Distillation Effect

The Distillation Effect

Start with 1728 (12^3) people and let them learn widget-making in 144 groups of 12, for 3000 hours. Then take the top talent in each group and make 12 groups of 12, and again let them engage in an arms race for 3000 hours. Then take the final top 12 and throw in another 4000 hours. With two levels of distillation, you’ve got yourself a widget-making dream team — or a fine scotch. A team that will be leaving the remaining 1716 far, far behind. You can watch this process accelerated and live today on America’s Got Talent and American Idol. Imagine the same process playing out more slowly over 20 years. What does that transformation look like?

That is what is scarce: collective attention. That’s what creates the 10,000 hour staircase-of-opportunities that Gladwell talks about. Information may want to be free, but live attention from other humans never will be (AI is a different story).

A note of irony here: Gladwell was also among the first to stumble across the importance of such dream-team crucibles, in The Tipping Point. Today, researchers like Duncan Watts have pointed out that viral effects don’t necessarily depend on particularly talented or connected “special” people (the sort Gladwell called “mavens” and “salesmen”). But “special” people do have a special role in shaping culture. It is just that their most important effect isn’t in popularizing things like Hush Puppies, but in actually creating their own value. New kinds of music, science, technology, art or sporting culture.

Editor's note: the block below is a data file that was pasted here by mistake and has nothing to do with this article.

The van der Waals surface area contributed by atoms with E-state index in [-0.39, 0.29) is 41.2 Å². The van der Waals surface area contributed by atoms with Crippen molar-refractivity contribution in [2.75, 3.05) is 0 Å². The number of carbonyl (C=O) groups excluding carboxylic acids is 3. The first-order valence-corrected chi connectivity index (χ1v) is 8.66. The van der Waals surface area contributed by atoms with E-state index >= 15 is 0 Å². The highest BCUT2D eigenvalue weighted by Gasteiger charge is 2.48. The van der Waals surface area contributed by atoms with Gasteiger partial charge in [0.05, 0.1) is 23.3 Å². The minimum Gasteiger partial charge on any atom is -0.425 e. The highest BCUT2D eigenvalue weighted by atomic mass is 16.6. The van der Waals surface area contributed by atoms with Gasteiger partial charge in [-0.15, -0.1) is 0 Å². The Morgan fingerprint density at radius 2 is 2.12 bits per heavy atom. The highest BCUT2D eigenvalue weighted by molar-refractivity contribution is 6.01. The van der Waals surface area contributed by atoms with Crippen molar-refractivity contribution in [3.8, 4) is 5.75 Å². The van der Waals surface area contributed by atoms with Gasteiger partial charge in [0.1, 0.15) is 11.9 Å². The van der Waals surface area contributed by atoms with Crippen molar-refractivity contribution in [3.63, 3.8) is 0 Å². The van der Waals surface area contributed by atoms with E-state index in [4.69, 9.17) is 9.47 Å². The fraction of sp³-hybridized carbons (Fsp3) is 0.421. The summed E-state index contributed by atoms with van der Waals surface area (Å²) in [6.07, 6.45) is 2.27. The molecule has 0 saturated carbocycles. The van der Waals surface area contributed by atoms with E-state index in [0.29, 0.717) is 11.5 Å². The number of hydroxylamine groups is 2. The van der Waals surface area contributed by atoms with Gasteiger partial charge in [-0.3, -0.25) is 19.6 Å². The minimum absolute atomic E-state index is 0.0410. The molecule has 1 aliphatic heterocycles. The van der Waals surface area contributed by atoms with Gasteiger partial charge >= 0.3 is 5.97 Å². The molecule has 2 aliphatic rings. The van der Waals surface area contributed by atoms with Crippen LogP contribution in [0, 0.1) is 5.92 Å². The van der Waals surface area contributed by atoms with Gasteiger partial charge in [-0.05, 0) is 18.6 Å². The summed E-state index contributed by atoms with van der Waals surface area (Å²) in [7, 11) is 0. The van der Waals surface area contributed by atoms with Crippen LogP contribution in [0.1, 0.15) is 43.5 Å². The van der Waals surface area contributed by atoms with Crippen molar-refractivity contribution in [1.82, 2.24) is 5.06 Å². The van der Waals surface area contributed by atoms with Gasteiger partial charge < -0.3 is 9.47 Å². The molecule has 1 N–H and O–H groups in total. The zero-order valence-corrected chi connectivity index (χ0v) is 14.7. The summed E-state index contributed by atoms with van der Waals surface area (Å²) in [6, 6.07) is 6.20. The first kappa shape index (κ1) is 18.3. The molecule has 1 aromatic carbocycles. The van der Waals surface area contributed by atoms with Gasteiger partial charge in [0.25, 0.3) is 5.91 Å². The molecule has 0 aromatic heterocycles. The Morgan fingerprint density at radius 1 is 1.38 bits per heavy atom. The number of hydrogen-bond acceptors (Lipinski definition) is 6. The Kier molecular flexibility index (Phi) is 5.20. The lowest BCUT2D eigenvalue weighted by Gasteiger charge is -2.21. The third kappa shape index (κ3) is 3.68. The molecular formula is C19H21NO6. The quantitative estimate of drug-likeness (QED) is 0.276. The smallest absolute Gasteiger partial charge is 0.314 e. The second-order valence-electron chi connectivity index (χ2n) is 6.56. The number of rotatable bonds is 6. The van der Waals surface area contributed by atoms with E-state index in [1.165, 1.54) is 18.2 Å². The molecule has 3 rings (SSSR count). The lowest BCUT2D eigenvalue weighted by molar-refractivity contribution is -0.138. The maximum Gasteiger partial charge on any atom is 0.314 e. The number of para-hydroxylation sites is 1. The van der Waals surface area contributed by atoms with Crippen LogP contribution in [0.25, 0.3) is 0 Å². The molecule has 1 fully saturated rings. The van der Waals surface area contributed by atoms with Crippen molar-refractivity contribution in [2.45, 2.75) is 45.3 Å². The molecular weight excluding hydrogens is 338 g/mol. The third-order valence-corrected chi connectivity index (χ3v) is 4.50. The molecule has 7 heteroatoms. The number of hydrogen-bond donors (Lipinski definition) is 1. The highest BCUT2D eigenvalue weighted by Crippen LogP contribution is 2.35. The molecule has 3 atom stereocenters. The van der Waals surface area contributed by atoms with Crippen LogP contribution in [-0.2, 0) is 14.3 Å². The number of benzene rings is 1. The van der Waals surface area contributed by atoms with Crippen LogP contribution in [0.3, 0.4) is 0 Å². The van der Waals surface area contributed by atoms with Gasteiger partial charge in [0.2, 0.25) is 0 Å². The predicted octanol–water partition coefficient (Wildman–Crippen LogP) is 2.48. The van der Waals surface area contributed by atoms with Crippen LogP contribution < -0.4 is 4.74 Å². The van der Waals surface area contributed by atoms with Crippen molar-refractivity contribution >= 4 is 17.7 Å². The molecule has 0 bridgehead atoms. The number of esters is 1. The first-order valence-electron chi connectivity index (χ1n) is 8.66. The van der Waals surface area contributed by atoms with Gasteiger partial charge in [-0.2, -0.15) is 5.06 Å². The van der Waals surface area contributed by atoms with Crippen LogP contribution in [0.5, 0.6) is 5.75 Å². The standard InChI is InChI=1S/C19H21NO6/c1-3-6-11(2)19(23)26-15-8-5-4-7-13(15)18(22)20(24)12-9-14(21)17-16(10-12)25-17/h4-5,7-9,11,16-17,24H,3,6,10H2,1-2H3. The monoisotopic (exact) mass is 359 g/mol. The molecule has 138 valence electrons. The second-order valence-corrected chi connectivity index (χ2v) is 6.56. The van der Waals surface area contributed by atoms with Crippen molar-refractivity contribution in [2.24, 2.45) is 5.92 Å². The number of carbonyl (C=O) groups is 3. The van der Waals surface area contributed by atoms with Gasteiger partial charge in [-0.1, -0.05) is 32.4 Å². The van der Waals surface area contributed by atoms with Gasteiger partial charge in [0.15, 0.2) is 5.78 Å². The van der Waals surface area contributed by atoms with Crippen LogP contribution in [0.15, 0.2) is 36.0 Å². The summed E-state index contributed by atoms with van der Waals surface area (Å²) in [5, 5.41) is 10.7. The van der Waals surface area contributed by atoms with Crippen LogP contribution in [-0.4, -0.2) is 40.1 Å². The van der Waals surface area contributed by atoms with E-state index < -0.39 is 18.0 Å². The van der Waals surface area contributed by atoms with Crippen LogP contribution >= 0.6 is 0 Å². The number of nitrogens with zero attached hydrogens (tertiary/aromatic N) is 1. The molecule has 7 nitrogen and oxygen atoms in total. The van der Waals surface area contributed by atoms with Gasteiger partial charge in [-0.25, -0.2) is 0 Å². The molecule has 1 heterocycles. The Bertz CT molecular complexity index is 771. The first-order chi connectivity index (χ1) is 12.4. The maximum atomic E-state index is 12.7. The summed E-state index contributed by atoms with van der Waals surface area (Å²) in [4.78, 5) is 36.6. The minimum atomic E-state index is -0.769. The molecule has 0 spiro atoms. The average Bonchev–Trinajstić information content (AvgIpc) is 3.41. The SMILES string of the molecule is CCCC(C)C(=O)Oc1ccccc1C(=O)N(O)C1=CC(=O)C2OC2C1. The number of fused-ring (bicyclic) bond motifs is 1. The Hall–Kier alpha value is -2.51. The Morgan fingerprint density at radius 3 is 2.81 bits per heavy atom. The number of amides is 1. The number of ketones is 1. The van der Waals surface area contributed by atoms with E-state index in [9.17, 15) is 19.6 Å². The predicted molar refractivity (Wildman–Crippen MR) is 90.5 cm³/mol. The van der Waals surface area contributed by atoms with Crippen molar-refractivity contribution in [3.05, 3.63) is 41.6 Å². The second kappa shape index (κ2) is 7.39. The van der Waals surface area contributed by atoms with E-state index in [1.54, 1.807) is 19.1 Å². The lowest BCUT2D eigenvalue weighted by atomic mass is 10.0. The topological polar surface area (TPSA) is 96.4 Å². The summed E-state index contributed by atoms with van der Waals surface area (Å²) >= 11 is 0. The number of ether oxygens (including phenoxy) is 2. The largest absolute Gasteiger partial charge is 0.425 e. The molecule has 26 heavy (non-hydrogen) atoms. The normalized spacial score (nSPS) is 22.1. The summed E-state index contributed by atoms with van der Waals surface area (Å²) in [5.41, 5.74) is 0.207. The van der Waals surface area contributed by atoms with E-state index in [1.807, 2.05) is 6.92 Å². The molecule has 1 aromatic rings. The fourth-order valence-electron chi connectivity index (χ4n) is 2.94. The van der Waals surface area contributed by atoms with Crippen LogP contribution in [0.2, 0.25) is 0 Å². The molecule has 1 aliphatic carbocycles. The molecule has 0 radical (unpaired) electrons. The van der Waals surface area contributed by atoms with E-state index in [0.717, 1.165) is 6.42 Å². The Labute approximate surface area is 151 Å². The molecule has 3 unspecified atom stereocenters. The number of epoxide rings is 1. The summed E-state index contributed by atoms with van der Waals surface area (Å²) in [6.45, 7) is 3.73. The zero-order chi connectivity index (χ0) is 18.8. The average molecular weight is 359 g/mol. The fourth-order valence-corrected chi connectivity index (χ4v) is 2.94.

This is the signal in the noise, and here is the lesson. Information work in any domain is like weight training: you only grow when you exercise to failure. The only source of weight to overload your mental muscles is other people. And the only people who can load you without either boring you or killing you are people of approximately the same level of talent development. And that leads to the question: what happens when you hit the top crucible of 12 in your chosen field? Where do you go when there are no more levels (or if you’ve reached the highest level you can, short of the top)? That brings us to the next two numbers in our story: how you innovate and differentiate as a creative.